May 17 (Bloomberg) -- Malaysia, the world’s second-largest palm-oil producer, needs to reform the industry’s tax structure to counter new rates in Indonesia that improved the competitiveness of refiners there, according to a trade group.
Without changes to create a so-called level playing field, there will be “a slow death of the refining industry when the independent refiners move away,” said Mohammad Jaaffar Ahmad, chief executive of the Palm Oil Refiners Association of Malaysia.
The tax changes by Indonesia last year made local crude palm oil, or CPO, cheaper than in Malaysia, cutting costs for refiners, according to Jaaffar. Southeast Asia’s largest economy is seeking to boost the value of commodity shipments, including metals, to raise investment flows and spur economic growth. Bernard Dompok, Malaysia’s plantation industries and commodities minister, said that changes are being drawn up.
“The problem is that the refiners are feeling the pinch of the tax changes in Indonesia and they want a level playing field,” Dompok told Bloomberg on May 11. “We will be proposing to the government a solution to the problem for the producers and the refiners,” he said, without giving details.
Palm oil, the world’s most-consumed cooking oil, is used in everything from candy bars to biofuel. Malaysia and largest producer Indonesia account for about 89 percent of global shipments. Crude palm oil, which has more than doubled in the past decade, traded at 3,130 ringgit ($1,007) a metric ton on the Malaysia Derivatives Exchange at the midday break.
“If nothing is done then the industry will face very bleak prospects over time with potential closures,” Ivy Ng, an analyst at CIMB Group Holdings Bhd., said in an e-mail, referring to Malaysian refiners. The country may face difficulty attracting investment given the less appealing tax structure compared with Indonesia, Ng wrote in a report dated April 6.
The association wants the Malaysian government to end the practice of allowing the annual tax-free export as much as 3.5 million tons of crude palm oil, boosting raw supplies for local refiners, Jaaffar said in an interview. At the same time, tax rates on Malaysian crude shipments should be cut to less than Indonesia’s rate from about 21 percent to 22 percent, he said.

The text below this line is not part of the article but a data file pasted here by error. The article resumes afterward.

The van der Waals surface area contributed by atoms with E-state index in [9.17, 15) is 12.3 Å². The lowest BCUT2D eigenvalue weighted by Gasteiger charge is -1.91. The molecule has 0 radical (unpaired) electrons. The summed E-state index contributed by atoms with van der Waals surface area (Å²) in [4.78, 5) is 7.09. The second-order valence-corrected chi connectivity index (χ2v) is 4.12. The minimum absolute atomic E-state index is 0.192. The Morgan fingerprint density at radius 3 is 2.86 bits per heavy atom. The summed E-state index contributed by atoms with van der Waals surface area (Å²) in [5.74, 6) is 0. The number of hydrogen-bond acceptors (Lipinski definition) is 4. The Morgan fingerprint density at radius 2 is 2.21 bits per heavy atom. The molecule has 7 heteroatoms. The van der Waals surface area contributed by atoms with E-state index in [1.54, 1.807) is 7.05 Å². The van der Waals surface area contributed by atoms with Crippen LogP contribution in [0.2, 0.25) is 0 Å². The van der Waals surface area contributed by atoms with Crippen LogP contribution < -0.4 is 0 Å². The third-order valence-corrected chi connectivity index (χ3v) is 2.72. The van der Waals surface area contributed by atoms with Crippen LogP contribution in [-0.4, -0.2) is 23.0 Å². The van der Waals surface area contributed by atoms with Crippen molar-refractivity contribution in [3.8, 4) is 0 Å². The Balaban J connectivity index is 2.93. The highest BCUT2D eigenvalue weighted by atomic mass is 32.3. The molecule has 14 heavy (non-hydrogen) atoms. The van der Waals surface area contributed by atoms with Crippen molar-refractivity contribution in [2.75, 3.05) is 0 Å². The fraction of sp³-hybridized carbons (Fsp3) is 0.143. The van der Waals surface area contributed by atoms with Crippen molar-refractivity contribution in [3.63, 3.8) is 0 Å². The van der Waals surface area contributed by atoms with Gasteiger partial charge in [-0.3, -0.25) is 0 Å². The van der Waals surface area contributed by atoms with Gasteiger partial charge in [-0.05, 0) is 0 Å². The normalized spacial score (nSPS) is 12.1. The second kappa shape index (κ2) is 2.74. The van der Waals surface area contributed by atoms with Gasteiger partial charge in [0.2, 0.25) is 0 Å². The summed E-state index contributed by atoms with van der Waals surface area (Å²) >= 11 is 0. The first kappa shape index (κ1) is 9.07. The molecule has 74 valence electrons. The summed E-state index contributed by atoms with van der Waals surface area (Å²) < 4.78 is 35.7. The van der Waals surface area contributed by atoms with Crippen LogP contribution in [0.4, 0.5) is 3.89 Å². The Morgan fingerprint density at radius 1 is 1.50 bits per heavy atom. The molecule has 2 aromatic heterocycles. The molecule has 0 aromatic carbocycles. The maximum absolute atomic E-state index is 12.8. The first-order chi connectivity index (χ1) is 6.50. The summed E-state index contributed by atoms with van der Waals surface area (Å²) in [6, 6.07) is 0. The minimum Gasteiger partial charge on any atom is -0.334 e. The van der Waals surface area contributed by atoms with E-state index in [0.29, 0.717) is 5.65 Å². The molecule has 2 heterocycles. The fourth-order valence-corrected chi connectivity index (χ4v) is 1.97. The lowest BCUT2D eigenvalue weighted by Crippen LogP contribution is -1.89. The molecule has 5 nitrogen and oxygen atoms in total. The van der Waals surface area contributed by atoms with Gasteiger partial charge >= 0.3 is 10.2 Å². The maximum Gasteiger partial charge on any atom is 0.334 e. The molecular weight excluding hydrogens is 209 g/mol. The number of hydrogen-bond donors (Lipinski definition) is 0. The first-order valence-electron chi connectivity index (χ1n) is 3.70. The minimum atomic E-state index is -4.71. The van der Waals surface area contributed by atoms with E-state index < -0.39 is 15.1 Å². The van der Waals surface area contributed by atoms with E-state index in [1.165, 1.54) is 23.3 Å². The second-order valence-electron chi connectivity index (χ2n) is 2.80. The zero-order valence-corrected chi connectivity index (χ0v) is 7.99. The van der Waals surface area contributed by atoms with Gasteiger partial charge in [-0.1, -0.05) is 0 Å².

“This will give some breathing space to our refiners,” said Jaaffar, who spoke in Selangor state on May 15 and last month. “We’re not depriving our CPO exporters to export but they must pay tax. But it will be lower than our current duty and the duty that Indonesia pays.”
The association represents about 80 percent of the nation’s refining capacity and members include Sime Darby Bhd., the world’s biggest listed palm-oil producer. Increased consumption of crude palm oil within Malaysia may cut stockpiles and help to increase prices in the long term after an initial drop, he said.
Indonesia, the largest tin exporter and a producer of copper and bauxite, wants to raise the value of commodity shipments by promoting processing. The country banned shipments of 14 raw minerals including copper and silver from May 6, while introducing a 20 percent tax on exports from companies exempted from the curb on condition they build processing facilities.
Last October, Indonesia reduced the maximum export tax on refined, bleached and deodorized, or RBD, palm oil to 10 percent from 23 percent, according to a Finance Ministry Decree. The rate for RBD palm olein was cut to 13 percent from 25 percent, while the highest tax for crude palm oil was set at 22.5 percent.
“This is without a doubt the best policy from President Susilo Bambang Yudhoyono for the palm-oil industry and Indonesia,” said Sahat Sinaga, second deputy chairman at the Indonesian Palm Oil Board. Refining capacity may surge to 25 million tons next year from 18.5 million tons as new plants are built and existing operations are expanded, Sinaga said.
Wilmar International Ltd., the world’s biggest palm-oil processor, plans to spend more than $100 million to boost refining capacity in Indonesia by 50 percent, Chief Operating Officer Martua Sitorus said on May 10. The company won’t cut capacity in Malaysia, he said. There will be “significant additions” to refining capacity in Indonesia over the next 18 months after the tax changes, according to Adrian Foulger, head of food & beverage research at Standard Chartered Plc.
Mewah International Inc., Malaysia’s second-biggest refiner, reported first-quarter net income slumped 51 percent to $8.3 million as margins fell, according to a May 11 statement. The company said in January it planned to build a refinery in East Java to boost capacity in Indonesia, while delaying completion of a plant in Sabah in eastern Malaysia.
As of last month, Malaysia had 50 refineries with total capacity of about 22.7 million tons, according to the nation’s palm-oil board. Processed exports last year accounted for 14.5 million tons out of 18 million tons of total palm-oil shipments from the country, data from the board show.
Malaysia is expected to amend its tax policies to respond to the challenge from Indonesia, said Sinaga at the Indonesian Palm Oil Board. About 70 percent of the extra refining capacity that’s planned in Indonesia will come from new investments, with the balance from the expansion of existing plants, he said.
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